Typically, it’s hard to find any type of quality addition through the waiver wire, as it usually consists of players that multiple teams have given up on (usually, for good reason). Glen Metropolit was a 34 year old, 5’10 journeyman that Philadelphia had turned their backs on after a lackluster season. He didn’t exactly set the world on fire when he started with Montreal, registering 3 points in 21 games. However, Gainey and the coaching staff saw something in him and felt that he could be of value for at least another season. Metropolit went on to exceed everyone’s expectations and was way more than just a serviceable player in his last NHL season, as he put up 16 goals and 13 assists in 69 games and was a sparkplug on the ice. Not bad for a guy that nobody else wanted.
14. Trade: Andrei Kostitsyn For 2nd Round Pick In 2013 Draft (Gauthier, 2012)
This one is pretty easy to evaluate. Once Montreal ridded themselves of Andrei Kostitsyn, he went on to Nashville and did a whole lot of nothing with his buddy, Alex Radulov. Nashville was doing wonderful that season until they plagued themselves with these two. Radulov was done with his KHL season and decided that he had some free time to go play in Nashville and they accepted him. That must have flew over real well with the players on the Preds, especially when him and Kostitsyn were out partying at 4 am in Phoenix before a playoff game and then were made healthy scratches…but we digress.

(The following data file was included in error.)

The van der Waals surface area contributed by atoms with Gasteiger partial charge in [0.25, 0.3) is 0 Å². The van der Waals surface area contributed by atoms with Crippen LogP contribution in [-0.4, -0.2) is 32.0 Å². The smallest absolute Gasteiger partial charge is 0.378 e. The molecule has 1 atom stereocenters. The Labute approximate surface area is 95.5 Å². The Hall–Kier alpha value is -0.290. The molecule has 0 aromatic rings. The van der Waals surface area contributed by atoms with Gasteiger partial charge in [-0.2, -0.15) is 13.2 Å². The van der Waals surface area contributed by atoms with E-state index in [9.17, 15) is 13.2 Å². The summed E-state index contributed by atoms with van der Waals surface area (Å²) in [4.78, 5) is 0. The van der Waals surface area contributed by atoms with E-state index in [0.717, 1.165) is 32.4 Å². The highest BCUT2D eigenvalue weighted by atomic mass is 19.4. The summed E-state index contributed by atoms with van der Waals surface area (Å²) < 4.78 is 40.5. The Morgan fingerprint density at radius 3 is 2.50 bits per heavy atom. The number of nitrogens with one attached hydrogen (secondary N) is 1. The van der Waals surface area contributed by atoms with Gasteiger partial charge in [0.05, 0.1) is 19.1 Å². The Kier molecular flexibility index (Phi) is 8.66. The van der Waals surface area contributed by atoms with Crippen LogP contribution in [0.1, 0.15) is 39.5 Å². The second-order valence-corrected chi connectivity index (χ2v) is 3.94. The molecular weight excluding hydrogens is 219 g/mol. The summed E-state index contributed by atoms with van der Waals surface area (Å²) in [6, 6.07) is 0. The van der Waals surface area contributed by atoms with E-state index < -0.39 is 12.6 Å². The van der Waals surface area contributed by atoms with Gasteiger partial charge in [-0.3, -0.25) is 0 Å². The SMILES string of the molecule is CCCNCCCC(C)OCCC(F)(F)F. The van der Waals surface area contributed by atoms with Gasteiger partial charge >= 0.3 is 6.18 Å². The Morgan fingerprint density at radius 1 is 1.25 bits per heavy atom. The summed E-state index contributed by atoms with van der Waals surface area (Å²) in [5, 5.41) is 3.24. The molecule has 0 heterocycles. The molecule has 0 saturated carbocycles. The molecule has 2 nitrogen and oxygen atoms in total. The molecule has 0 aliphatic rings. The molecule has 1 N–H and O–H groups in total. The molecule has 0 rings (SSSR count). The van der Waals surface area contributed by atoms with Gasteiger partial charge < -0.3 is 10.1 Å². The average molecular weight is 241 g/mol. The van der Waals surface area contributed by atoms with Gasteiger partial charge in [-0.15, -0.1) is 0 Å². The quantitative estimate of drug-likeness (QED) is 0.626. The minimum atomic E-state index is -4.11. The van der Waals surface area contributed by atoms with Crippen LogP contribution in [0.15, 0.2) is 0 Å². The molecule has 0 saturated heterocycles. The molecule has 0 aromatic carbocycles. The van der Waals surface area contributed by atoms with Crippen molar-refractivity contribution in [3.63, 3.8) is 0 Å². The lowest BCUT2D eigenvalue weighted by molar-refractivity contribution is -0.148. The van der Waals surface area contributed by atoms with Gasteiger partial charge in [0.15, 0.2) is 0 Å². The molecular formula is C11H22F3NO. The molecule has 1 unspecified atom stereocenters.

The point of this verbal assault is that nobody knows what Andrei Kostitsyn is up to nowadays. We do know that he’s looking to get back in the league and there are no suitors. Meanwhile that second round picked turned out to be Jacob de la Rose. He impressed the Habs brass so much last year that he won himself a roster spot. Night after night, coach Michel Therrien was praising the efforts of Jacob de la Rose and he is certainly part of the plans going forward.
13. Trade: 2010 2nd Round Draft Pick For Robert Lang (Gainey, 2008)
When Robert Lang was acquired, he gave the Habs offense the shot in the arm that they needed. He had his detractors and the move was heavily scrutinized at the time because Lang was 38 years old and his foot speed wasn’t what it used to be. He went on to be one of Montreal’s most consistent contributors that year as he registered 18 goals and 21 assists in 50 games. Unfortunately for Lang and the team, he went down with a season ending injury when he severed his Achilles tendon. The Habs were setting the East on fire in the first half of the season and couldn’t seem to recover once Lang went down. They ended up dropping from 2nd in the east all the way to 8th, making the playoffs by the skin of their teeth and getting swept by Boston. That second round pick also went on to be Jared Knight, who is currently riding the bus in the AHL.